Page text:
Cozumel (Maya: Island of the Swallows) is an island off the eastern coast of Mexico’s Yucatán Peninsula, opposite Playa del Carmen. It is one of the eight municipalities of the state of Quintana Roo. Cozumel is a popular tourist destination renowned for its scuba diving. The main town on the island is San Miguel.
The island is about 48 km (30 miles) north-south and 16 km (10 miles) east-west, and is the largest island of Mexico. It is about 20 km (12 miles) from the mainland, and some 60 km (36 miles) south of Cancún. Nearly everybody in Cozumel lives in the town of San Miguel (pop. est. 90,000 in 2003), which is on the western shore. The rest of the island is low, flat, and densely vegetated.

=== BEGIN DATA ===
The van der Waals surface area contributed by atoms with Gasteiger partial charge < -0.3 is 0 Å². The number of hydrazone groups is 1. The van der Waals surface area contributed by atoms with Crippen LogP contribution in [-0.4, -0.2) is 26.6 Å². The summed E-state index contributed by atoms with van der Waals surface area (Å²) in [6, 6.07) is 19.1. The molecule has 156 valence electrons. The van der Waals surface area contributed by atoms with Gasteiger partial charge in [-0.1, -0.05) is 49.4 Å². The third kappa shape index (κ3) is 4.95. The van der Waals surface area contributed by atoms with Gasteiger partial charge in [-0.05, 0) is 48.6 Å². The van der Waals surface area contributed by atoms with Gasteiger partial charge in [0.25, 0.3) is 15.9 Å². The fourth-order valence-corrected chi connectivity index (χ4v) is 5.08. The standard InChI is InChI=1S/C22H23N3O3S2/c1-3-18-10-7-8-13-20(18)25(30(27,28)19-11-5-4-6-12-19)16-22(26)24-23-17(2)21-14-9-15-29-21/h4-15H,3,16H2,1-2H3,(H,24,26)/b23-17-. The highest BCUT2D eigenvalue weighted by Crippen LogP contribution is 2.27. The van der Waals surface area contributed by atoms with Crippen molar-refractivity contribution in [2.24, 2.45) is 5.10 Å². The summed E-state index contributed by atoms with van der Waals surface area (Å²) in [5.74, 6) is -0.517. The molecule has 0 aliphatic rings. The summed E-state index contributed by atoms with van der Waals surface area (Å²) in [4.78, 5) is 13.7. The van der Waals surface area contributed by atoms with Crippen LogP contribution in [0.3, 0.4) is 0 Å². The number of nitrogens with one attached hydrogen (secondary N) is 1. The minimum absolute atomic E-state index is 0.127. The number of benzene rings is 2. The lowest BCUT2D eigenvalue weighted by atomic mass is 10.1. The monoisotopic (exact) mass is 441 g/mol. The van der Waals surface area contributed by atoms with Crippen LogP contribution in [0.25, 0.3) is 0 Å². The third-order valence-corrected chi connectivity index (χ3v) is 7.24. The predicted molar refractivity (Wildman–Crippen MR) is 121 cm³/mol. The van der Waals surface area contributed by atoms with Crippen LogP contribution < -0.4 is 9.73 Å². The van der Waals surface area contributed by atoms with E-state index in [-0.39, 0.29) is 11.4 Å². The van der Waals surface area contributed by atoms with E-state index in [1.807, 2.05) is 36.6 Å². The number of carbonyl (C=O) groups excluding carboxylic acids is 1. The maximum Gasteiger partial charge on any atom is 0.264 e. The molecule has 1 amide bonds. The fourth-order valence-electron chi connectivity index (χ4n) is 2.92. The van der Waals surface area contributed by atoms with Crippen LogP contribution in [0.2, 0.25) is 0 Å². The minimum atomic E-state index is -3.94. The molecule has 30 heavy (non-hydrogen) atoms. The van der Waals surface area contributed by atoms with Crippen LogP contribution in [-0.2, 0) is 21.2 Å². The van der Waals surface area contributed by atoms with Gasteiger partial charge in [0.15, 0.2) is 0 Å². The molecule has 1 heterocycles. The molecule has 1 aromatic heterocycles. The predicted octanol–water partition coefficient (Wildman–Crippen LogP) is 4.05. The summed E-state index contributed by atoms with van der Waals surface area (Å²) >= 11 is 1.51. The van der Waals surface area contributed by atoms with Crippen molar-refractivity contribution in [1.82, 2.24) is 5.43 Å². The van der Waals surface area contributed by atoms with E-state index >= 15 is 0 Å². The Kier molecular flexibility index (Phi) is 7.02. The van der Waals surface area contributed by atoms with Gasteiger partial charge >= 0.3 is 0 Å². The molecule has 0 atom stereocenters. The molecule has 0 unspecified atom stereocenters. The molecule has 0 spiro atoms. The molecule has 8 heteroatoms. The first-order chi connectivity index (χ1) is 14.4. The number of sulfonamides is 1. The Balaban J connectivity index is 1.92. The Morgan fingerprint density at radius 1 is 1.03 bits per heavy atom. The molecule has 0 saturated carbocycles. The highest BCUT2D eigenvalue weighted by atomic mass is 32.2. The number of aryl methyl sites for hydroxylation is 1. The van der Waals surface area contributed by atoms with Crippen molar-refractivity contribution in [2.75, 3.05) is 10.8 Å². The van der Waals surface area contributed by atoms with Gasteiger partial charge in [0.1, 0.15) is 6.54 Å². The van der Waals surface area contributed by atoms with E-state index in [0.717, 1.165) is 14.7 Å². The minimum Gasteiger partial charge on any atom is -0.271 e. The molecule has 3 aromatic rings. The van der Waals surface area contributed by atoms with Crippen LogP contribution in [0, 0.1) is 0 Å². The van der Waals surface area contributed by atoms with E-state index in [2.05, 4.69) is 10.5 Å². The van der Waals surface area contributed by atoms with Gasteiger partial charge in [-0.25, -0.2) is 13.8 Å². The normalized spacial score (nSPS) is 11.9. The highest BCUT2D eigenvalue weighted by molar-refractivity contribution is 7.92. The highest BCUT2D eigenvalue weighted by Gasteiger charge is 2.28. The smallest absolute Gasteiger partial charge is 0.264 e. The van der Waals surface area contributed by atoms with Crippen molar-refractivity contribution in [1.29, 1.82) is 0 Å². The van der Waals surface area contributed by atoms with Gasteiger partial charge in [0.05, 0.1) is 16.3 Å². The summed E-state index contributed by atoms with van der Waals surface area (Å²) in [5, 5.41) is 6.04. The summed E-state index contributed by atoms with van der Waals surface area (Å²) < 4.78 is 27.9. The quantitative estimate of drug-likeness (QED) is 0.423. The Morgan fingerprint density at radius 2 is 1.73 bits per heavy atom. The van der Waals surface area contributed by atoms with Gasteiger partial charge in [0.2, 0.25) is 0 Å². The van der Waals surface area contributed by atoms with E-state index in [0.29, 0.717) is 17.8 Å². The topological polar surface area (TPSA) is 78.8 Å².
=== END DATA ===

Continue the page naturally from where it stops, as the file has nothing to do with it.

Cozumel is a flat island based on porous volcanic rock. The highest natural point on the island is less than 100 meters above sea level. The Cenotes are deep water filled sinkholes formed by water percolating through the soft limestone soil during thousands of years. Cenotes can be explored by snorkeling, swimming or diving, in which several marine species can be appreciated. Ancient inhabitants of the island also used the large holes in the rocks for shelter, particularly to escape the heat, by digging out small caves in the ground.